Author(s): Shin LM, Bush G, Milad MR, Lasko NB, Brohawn KH,
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Abstract OBJECTIVE: Neuroimaging studies have revealed functional abnormalities in the anterior cingulate cortex in posttraumatic stress disorder (PTSD). The goal of this study was to determine whether hyperresponsivity of the dorsal anterior cingulate in PTSD is an acquired characteristic or a familial risk factor. METHOD: Using a case-control twin design, the authors studied combat-exposed veterans with PTSD (N=12) and their identical combat-unexposed co-twins (N=12), as well as combat-exposed veterans without PTSD (N=14) and their identical combat-unexposed co-twins (N=14). Participants underwent functional MRI during completion of the Multi-Source Interference Task, which reliably activates the dorsal anterior cingulate. RESULTS: Combat-exposed veterans with PTSD and their unexposed co-twins had significantly greater activation in the dorsal anterior cingulate and tended to have larger response time difference scores, as compared to combat-exposed veterans without PTSD and their co-twins. Dorsal anterior cingulate activation in the exposed twins was positively correlated with their PTSD symptom severity. Dorsal anterior cingulate activation in the unexposed twins was positively correlated with their combat-exposed co-twins' PTSD symptom severity, but not with depression or alcohol use severity in the combat-exposed co-twins. CONCLUSIONS: Hyperresponsivity in the dorsal anterior cingulate appears to be a familial risk factor for the development of PTSD following psychological trauma.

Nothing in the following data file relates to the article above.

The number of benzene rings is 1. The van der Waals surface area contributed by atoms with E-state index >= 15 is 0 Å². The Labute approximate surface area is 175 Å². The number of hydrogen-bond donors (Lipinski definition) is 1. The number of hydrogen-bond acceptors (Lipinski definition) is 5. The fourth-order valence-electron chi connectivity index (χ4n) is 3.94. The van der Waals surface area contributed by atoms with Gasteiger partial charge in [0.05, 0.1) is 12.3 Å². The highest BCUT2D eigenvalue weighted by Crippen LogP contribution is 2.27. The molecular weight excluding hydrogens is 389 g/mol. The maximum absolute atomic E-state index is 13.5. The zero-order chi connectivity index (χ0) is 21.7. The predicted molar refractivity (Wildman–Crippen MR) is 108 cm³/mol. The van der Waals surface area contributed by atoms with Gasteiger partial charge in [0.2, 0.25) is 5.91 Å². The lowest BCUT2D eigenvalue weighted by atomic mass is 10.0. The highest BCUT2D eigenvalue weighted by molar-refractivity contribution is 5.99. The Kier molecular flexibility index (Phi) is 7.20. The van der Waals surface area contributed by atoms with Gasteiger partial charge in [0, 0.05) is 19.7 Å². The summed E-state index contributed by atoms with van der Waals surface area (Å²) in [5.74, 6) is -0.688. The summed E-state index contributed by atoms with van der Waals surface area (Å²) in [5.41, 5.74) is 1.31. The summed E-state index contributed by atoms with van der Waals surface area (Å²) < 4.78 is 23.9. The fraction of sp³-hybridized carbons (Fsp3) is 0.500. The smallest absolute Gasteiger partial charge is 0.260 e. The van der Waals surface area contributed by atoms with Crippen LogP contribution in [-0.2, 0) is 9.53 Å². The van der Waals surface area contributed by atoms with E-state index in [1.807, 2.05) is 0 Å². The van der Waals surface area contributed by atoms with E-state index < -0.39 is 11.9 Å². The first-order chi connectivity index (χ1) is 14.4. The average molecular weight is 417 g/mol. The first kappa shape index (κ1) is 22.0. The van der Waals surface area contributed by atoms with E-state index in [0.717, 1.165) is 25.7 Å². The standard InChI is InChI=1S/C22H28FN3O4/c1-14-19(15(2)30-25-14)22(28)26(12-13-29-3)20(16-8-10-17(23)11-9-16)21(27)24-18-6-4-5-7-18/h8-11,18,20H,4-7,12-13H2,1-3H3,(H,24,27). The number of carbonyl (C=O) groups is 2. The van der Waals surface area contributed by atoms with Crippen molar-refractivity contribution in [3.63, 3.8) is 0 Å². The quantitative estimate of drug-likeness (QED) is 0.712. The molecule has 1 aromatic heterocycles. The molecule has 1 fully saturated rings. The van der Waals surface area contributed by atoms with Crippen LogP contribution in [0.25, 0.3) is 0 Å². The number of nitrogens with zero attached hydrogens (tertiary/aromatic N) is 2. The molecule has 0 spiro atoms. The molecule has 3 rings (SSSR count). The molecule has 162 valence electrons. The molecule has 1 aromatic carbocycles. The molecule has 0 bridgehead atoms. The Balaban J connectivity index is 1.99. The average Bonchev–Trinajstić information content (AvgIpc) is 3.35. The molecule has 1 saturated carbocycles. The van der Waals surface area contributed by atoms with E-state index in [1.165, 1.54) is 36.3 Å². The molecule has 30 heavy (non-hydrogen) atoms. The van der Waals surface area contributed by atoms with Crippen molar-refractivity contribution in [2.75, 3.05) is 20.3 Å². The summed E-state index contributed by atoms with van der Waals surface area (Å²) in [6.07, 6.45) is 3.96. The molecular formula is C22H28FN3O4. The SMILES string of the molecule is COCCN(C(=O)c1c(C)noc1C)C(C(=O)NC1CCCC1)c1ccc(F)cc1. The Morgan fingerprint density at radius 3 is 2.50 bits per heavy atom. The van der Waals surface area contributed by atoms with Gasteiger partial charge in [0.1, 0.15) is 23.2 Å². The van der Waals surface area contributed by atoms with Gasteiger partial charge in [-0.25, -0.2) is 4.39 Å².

This article was published in Am J Psychiatry
and referenced in Journal of Depression and Anxiety